Jakku Jakku KAL - Week 1

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Helloooooo KAL'ers! I'm so excited to start the Jakku Jakku cowl pattern with you all for our Spring/Summer KAL! The shape of this cowl has become one of my favorites and hope you'll agree that it's super easy-wearing and fun to knit!


As it's week 1, we're going to start out by talking a little bit about gauge. And by "gauge" I mean the dreaded S-word - Swatching! I know that the S-word is often met with groans, eye-rolls and maybe even a little bit of whining, but it's worth it to get a project that fits. Now, I'm the first to admit that gauge doesn't always matter (like with shawls and scarves where fit doesn't have to be exact), but in some cases it does. This cowl, for example, it does matter a bit. Here's why! 

The cowl is narrower at the top than at the bottom. It's finished top circumference is 19.75". The human head, or rather the adult woman's head, is typically around 21" in circumference, so there's some negative ease coming in to play. We want to make sure that we're not any smaller than 19" or we run the risk of not being able to pull the cowl over our heads! But fear not! We do use a stretchy cast-on to safe-guard the ability to pull the cowl on without too much discomfort.

*Warning! Do take your glasses off before trying to pull the cowl on... ask me how I know... 


The first trick with swatching is to knit with the yarn and needle that you'll be using for the actual project. So if you're going to use a 16" circular bamboo needle to knit the cowl, use a 16" circular bamboo needle to swatch. And if you're using our Berroco Remix Light Yarn for the project, guess what? Use that same yarn to swatch. Each yarn behaves differently, not only in how we hold and tension it, but in its interaction with a needle. The same yarn swatched on slick, metal needles vs. rougher bamboo needles will result in a different gauge. 

To swatch in the round, without needing to cast on a large number of stitches, is to do what is called Speed Swatching. Sounds miraculous, doesn't it? But there is indeed a way to swatch quickly for an in-the-round project. 

Step By Step

  • Step 1: Cast on AT LEAST the number of sts over 4" given in the gauge category. So, as an example, the Jakku Jakku cowl calls for a gauge of 20 sts and 40 rows taken over garter stitch. So I'd recommend casting on between 24 and 30 sts just to be sure but definitely cast on at least 20 sts. 

  • Step 2: Knit across the first row.

  • Step 3: Instead of turning your work, slide your sts back to the beginning of the needle as if to work across the front again.

  • Step 4: Carry your working yarn loosely behind all of those stitches and purl across the row (working garter stitch in the round means we have to knit 1 row, then purl 1 row).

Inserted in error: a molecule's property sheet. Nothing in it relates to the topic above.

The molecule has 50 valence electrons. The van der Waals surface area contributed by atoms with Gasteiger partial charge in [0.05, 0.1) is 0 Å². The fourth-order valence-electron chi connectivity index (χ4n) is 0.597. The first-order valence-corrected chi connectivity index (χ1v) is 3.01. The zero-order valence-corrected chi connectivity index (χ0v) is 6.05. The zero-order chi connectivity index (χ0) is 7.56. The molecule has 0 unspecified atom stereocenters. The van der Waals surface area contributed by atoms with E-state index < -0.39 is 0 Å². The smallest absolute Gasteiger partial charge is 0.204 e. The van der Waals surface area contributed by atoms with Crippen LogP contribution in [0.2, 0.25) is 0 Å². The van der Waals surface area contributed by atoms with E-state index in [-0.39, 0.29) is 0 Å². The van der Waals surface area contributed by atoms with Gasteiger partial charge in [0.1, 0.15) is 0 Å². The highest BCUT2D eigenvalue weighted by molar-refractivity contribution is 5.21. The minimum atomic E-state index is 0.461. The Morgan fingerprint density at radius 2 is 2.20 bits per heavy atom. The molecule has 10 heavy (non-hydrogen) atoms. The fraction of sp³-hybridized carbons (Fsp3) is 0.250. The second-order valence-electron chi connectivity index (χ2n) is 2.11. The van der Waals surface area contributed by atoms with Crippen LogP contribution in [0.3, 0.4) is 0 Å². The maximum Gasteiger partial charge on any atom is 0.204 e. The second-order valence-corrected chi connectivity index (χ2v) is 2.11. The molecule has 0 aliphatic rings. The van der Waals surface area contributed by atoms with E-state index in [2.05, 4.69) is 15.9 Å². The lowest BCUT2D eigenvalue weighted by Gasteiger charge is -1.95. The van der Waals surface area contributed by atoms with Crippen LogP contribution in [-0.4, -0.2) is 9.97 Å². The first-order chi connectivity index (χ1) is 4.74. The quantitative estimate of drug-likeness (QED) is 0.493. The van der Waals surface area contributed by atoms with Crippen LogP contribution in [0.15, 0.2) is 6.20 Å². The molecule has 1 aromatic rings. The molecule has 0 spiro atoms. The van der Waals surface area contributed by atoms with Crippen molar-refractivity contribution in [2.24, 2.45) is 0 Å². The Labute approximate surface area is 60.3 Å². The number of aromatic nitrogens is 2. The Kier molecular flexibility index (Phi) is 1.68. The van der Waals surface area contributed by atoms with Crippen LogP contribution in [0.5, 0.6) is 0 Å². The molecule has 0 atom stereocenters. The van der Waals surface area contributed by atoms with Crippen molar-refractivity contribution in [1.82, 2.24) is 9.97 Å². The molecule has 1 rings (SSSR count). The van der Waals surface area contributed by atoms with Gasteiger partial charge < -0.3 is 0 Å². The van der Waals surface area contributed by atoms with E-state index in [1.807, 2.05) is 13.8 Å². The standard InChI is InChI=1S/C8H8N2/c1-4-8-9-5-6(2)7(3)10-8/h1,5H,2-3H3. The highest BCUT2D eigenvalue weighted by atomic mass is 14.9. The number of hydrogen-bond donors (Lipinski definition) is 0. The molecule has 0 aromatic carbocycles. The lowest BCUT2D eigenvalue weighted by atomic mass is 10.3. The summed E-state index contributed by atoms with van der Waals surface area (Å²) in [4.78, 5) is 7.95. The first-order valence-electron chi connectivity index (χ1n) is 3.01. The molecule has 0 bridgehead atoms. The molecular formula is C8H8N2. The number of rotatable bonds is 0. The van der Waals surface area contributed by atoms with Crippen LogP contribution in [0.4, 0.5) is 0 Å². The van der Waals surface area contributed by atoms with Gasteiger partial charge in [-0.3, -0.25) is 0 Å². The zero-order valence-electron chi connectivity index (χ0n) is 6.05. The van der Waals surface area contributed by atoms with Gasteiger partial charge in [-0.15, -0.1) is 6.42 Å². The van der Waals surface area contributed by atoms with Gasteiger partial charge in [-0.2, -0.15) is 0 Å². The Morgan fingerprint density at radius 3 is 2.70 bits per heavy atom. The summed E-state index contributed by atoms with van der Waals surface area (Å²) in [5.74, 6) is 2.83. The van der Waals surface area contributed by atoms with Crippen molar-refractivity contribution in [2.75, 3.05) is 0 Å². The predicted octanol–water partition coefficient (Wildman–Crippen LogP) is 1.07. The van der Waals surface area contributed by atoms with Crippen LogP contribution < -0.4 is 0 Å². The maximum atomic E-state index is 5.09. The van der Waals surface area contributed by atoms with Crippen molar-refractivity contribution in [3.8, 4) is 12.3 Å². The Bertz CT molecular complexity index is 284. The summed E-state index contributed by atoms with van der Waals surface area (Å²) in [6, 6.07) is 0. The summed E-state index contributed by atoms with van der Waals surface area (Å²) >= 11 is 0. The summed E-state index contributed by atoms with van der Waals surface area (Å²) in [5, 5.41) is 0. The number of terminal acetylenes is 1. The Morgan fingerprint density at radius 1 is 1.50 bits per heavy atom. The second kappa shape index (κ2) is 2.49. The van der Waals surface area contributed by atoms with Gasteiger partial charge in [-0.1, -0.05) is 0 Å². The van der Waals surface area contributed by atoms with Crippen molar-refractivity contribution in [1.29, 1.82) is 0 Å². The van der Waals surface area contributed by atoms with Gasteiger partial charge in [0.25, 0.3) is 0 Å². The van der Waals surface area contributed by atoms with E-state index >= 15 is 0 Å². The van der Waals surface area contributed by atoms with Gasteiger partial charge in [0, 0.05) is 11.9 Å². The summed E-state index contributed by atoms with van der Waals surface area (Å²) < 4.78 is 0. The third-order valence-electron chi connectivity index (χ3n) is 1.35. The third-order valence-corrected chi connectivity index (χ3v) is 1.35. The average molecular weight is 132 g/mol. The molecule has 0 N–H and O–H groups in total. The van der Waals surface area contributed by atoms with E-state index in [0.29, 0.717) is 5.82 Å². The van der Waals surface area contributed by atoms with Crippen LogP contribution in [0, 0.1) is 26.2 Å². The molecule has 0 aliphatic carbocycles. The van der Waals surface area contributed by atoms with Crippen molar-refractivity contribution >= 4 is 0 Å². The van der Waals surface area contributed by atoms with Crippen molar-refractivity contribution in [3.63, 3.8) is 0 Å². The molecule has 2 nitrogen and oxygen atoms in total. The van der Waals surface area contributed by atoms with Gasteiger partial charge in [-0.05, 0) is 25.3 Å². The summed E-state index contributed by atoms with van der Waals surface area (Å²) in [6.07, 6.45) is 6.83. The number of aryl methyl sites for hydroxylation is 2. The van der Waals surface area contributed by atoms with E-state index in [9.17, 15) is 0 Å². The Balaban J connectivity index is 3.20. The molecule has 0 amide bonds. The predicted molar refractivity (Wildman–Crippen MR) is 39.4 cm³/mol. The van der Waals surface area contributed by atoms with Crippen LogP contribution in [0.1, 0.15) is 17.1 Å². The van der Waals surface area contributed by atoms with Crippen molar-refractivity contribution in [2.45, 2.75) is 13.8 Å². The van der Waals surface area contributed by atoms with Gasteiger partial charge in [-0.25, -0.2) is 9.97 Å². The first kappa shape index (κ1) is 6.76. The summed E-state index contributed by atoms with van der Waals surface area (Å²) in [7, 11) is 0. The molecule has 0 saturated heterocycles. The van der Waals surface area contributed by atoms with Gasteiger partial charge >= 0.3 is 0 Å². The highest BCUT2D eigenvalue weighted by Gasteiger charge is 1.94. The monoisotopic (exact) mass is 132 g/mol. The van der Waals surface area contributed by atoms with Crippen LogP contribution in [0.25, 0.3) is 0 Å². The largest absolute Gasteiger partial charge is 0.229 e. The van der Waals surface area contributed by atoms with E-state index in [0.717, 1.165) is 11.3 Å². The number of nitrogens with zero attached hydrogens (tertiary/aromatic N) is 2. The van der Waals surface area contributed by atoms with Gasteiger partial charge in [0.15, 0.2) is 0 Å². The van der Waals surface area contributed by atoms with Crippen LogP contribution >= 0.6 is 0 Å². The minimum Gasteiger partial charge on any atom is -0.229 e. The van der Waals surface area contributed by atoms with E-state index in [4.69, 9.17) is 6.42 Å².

• Step 5: Slide the sts to the beginning of the needle again, carry the working yarn behind the sts and into position to work the row and knit all the sts. 

  • Step 6: Slide the sts to the beginning of the needle again, carry the working yarn behind the sts and into position to work the row and purl all the sts. 

    • Repeat Steps 5 and 6, alternating between knit rows and purl rows until your swatch is at least 40 rows (20 ridges) tall. You can, of course, knit taller but who wants to make a swatch larger than necessary, right?

Here is a video tutorial to show you how to "speed swatch" - swatching flat to knit in the round. Please note that this video shows you how to swatch for stockinette (knit on every row). Be sure to knit 1 row, then purl 1 row to swatch for Garter in the round. 


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Once your swatch is done and off your needles, cut all of the long yarn carry's across the back so that your swatch can lay flat. You'll have the cutest little set of fringe along the left and right edges of your swatch!

Next, you'll need to wet block the swatch. I recommend soaking the swatch in lukewarm water with a delicious-smelling wool-wash like SOAK for 15 to 20 minutes to make sure the fibers are fully saturated. 

Remove the swatch from the water and press the water out (trying not to wring to twist the swatch). Now lay the swatch flat to dry, no pinning is necessary. Just smooth the swatch out into a square and allow it to dry completely. 

Once the swatch is completely dry, it's time to start measuring. We're going to measure Stitch gauge and Row gauge. Albeit, row gauge is less critical for this project - what we're really looking for is to match Stitch gauge! 

In the Stitch Gauge image above, the ruler lines up with the stitches, running parallel. Choose one row, line up your stitches (I typically like to start a the 1" mark and count to the 5" mark) and count the number of sts. The stitch, in garter, is EITHER one row of "smiles" - the stitches that form the lower half of a row, or the "frowns" - the stitches that form the upper half of a row. Just be careful not to count both sets.